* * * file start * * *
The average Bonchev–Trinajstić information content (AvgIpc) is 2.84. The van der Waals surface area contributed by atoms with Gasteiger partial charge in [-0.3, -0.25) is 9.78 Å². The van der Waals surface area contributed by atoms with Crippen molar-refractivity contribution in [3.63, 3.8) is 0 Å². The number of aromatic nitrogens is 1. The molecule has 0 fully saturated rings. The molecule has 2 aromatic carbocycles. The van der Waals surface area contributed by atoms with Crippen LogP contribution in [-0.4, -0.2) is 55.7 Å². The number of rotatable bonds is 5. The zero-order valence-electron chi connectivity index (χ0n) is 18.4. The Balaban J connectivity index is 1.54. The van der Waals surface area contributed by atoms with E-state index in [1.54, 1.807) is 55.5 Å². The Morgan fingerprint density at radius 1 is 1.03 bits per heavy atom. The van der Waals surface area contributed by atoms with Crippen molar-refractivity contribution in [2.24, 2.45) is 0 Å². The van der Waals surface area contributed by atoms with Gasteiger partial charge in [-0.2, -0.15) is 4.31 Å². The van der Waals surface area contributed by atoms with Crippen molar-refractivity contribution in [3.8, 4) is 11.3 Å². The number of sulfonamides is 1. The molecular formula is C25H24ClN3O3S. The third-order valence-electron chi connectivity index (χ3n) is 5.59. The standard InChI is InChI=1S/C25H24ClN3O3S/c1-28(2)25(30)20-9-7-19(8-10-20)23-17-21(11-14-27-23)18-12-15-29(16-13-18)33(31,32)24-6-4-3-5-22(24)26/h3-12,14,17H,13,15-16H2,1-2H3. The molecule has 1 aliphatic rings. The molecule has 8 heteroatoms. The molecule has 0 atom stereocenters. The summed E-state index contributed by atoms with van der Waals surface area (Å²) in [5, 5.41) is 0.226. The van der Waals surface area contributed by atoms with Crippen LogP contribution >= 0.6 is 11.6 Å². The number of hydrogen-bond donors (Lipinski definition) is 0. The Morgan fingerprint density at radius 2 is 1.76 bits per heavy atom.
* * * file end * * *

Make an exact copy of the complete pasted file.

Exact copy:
The average Bonchev–Trinajstić information content (AvgIpc) is 2.84. The van der Waals surface area contributed by atoms with Gasteiger partial charge in [-0.3, -0.25) is 9.78 Å². The van der Waals surface area contributed by atoms with Crippen molar-refractivity contribution in [3.63, 3.8) is 0 Å². The number of aromatic nitrogens is 1. The molecule has 0 fully saturated rings. The molecule has 2 aromatic carbocycles. The van der Waals surface area contributed by atoms with Crippen LogP contribution in [-0.4, -0.2) is 55.7 Å². The number of rotatable bonds is 5. The zero-order valence-electron chi connectivity index (χ0n) is 18.4. The Balaban J connectivity index is 1.54. The van der Waals surface area contributed by atoms with E-state index in [1.54, 1.807) is 55.5 Å². The Morgan fingerprint density at radius 1 is 1.03 bits per heavy atom. The van der Waals surface area contributed by atoms with Crippen molar-refractivity contribution in [2.24, 2.45) is 0 Å². The van der Waals surface area contributed by atoms with Gasteiger partial charge in [-0.2, -0.15) is 4.31 Å². The van der Waals surface area contributed by atoms with Crippen molar-refractivity contribution in [3.8, 4) is 11.3 Å². The number of sulfonamides is 1. The molecular formula is C25H24ClN3O3S. The third-order valence-electron chi connectivity index (χ3n) is 5.59. The standard InChI is InChI=1S/C25H24ClN3O3S/c1-28(2)25(30)20-9-7-19(8-10-20)23-17-21(11-14-27-23)18-12-15-29(16-13-18)33(31,32)24-6-4-3-5-22(24)26/h3-12,14,17H,13,15-16H2,1-2H3. The molecule has 1 aliphatic rings. The molecule has 8 heteroatoms. The molecule has 0 atom stereocenters. The summed E-state index contributed by atoms with van der Waals surface area (Å²) in [5, 5.41) is 0.226. The van der Waals surface area contributed by atoms with Crippen LogP contribution >= 0.6 is 11.6 Å². The number of hydrogen-bond donors (Lipinski definition) is 0. The Morgan fingerprint density at radius 2 is 1.76 bits per heavy atom.